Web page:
So let’s imagine for a moment that you have filled in all you details on the DECD online ‘Register Interest for Teaching’ form. You have completed your first aid and RAN training and have uploaded those documents to your online form. You have made certified copies of all the necessary documentation and sent off you hard copy of the TRB application booklet to the Teacher’s Registration Board. Then suddenly, that wonderful day comes along when the final assignment is submitted and you are finally free from university.

Now you must wait.

Once your grades have been confirmed, your university will inform you that your official academic transcript is available. Typically it costs $10 (Flinders) for a hard copy via post and you will need to contact your university as soon as possible so that you receive it immediately.

Success, the transcript has arrived safely (kudos, Australia Post). You make a certified copy. You send it or deliver it directly to the TRB. Low and behold, your registration is confirmed. You receive a certificate of registration. You attach that to your DECD online application and submit. BAM, you receive an updated email from DECD – Authority to Teach: accepted. Guess what? You are now qualified. You can legally walk in to a school and teach the tiny humans. Congratulations!

Be aware that although the TRB does their own police check, schools will typically ask you to provide your Working with Children Check (Police Clearance) when you commence employment, so ensure you have one that is up-to-date.

So in summary of that, my final points:

 

  • Ensure Working with Children Check is up-to-date
  • Submit official academic transcript to TRB to finalise registration process
  • Attach certificate of registration to complete DECD online application process

 

For those of you who are intending to become a TRT, there are a couple of additional things you may like to know. The problem with being a graduate looking for TRT work is that you don’t have a specific line manager in the same way someone on a contract at a particular school does, and as such you don’t have that mentor guiding you on all the formalities of starting work. Uni certainly doesn’t prepare you for relief work, everything is targeted at full-time work and having your own class. I was very fortunate that my first relief day was at my final prac school, where I had really supportive staff members to guide me through the process. You are also very lucky, because you have me, and my worldly advice (ha!).

 

So here are a couple more of the formal things to know/do before commencing TRT work:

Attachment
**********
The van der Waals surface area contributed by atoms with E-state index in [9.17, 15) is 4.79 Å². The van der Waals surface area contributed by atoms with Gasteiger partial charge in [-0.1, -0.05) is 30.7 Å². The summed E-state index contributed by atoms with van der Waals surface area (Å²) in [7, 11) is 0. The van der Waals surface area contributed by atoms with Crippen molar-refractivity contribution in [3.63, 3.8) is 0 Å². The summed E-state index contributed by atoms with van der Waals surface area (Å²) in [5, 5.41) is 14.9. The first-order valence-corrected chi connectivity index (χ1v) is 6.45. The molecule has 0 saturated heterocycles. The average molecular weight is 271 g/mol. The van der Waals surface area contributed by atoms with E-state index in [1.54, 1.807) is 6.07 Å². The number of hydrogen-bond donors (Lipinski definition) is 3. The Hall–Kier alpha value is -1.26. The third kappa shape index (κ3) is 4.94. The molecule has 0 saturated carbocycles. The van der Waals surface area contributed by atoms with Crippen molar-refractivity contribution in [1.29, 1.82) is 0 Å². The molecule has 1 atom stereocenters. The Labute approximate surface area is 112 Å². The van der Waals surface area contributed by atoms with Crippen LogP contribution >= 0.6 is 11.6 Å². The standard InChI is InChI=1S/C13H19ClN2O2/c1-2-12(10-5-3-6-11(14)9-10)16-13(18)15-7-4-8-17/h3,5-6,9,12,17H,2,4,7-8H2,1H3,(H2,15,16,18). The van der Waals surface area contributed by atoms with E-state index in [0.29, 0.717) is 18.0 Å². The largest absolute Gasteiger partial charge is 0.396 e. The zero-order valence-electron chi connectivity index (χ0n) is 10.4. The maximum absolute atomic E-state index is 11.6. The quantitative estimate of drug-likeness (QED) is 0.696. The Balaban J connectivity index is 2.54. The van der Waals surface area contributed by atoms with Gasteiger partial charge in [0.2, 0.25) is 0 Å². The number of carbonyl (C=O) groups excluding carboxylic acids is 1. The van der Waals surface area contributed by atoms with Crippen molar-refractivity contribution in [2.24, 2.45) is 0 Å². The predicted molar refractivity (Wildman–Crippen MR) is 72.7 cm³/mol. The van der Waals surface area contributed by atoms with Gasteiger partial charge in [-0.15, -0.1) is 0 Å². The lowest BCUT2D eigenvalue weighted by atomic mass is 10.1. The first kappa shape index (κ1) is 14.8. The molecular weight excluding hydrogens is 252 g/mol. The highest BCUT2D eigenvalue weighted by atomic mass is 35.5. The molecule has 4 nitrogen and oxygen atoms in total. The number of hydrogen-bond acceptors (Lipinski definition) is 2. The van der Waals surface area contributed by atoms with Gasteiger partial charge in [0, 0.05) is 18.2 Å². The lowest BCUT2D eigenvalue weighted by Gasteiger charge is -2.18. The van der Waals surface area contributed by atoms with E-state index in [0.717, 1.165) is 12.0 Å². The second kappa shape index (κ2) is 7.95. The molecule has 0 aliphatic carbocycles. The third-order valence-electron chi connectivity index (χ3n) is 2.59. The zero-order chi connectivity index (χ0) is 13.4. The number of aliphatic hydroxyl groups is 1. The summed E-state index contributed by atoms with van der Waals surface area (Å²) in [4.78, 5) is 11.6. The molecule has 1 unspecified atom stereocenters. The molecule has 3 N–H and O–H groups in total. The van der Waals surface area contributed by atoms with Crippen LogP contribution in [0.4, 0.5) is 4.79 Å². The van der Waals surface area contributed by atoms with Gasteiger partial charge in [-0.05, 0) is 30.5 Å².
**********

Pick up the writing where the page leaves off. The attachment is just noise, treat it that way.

• Call the IT desk and get your login for LearnLink/Email

Their phone number is 8204 1866 and you will need your DECD ID which is a 7 digit number found on your ‘Authority to Teach’ letter. Be prepared to wait on the phone for a while because DECD receive a high volume of IT calls, unfortunately you can only get your login details over the phone. Your DECD email is very important as you will receive all your payslips, DECD updates and information through this address.

  • Send your bank details and tax form to Shared Services SA

All DECD pays are handled by Shared Services SA, specifically Payroll 5, and it is necessary for you to send the bank details form I have attached below, as well as a tax file form that you can pick up at your local newsagent to start receiving pay from the department.

Payroll 5 Bank Details Form

 

  • Create a simple resume and cover letter (and business cards)

If you have not already lined up TRT work you may want to create a two-page resume and cover letter that you can email or deliver to schools in your area, along with your documentation. Ensure you capitalise on those vital connections you made during placements to secure work. Be aware that the first five weeks of term one are always going to be relatively slow for TRT work as most teachers are rejuvenated from the holiday break, want to be with their new class as much as possible, and coordinator roles are not yet filled etc. With that in mind, do not feel like there is something wrong with you if you don’t get a call right away. Business cards are really useful to keep on you so that when you are in school you can do a pigeon hole drop, or leave them for teachers you relive for, especially if you haven’t met them before.  When that first relief day does role around, don’t hesitate to ask the deputy principal/relief coordinator for any further help. Typically schools have a sign in for relief teachers where you indicate what class you are in and what fraction on the day you are there for (half or full day), this is what will be processed for your pay. You will also need to collect a classroom key and a school information pack (usually with a map, bell times, behaviour policy, student allergies etc.).

There are also a whole host of communities and websites out there, especially Facebook groups like Relief Teaching Ideas (and their extended community), Fleurieu Teacher Talk and Teacher’s Inspire that are there to give you further support and advice.